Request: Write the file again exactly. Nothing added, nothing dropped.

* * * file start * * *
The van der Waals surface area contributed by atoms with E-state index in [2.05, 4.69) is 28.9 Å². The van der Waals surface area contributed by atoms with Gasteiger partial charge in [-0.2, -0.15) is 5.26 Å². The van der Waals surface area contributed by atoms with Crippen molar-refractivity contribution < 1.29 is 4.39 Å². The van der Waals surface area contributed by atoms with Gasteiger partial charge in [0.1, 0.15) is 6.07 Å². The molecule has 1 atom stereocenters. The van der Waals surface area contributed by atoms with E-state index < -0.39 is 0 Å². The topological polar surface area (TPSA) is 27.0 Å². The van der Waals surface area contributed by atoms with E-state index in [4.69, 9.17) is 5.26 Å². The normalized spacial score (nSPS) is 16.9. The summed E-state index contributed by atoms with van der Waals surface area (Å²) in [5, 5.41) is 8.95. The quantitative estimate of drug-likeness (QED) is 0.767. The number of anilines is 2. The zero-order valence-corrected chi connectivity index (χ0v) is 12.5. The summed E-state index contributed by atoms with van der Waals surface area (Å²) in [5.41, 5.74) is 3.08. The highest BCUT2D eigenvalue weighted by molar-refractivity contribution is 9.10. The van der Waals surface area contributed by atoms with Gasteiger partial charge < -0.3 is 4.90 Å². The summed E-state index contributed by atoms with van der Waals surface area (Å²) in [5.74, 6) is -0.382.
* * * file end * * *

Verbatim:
The van der Waals surface area contributed by atoms with E-state index in [2.05, 4.69) is 28.9 Å². The van der Waals surface area contributed by atoms with Gasteiger partial charge in [-0.2, -0.15) is 5.26 Å². The van der Waals surface area contributed by atoms with Crippen molar-refractivity contribution < 1.29 is 4.39 Å². The van der Waals surface area contributed by atoms with Gasteiger partial charge in [0.1, 0.15) is 6.07 Å². The molecule has 1 atom stereocenters. The van der Waals surface area contributed by atoms with E-state index < -0.39 is 0 Å². The topological polar surface area (TPSA) is 27.0 Å². The van der Waals surface area contributed by atoms with E-state index in [4.69, 9.17) is 5.26 Å². The normalized spacial score (nSPS) is 16.9. The summed E-state index contributed by atoms with van der Waals surface area (Å²) in [5, 5.41) is 8.95. The quantitative estimate of drug-likeness (QED) is 0.767. The number of anilines is 2. The zero-order valence-corrected chi connectivity index (χ0v) is 12.5. The summed E-state index contributed by atoms with van der Waals surface area (Å²) in [5.41, 5.74) is 3.08. The highest BCUT2D eigenvalue weighted by molar-refractivity contribution is 9.10. The van der Waals surface area contributed by atoms with Gasteiger partial charge < -0.3 is 4.90 Å². The summed E-state index contributed by atoms with van der Waals surface area (Å²) in [5.74, 6) is -0.382.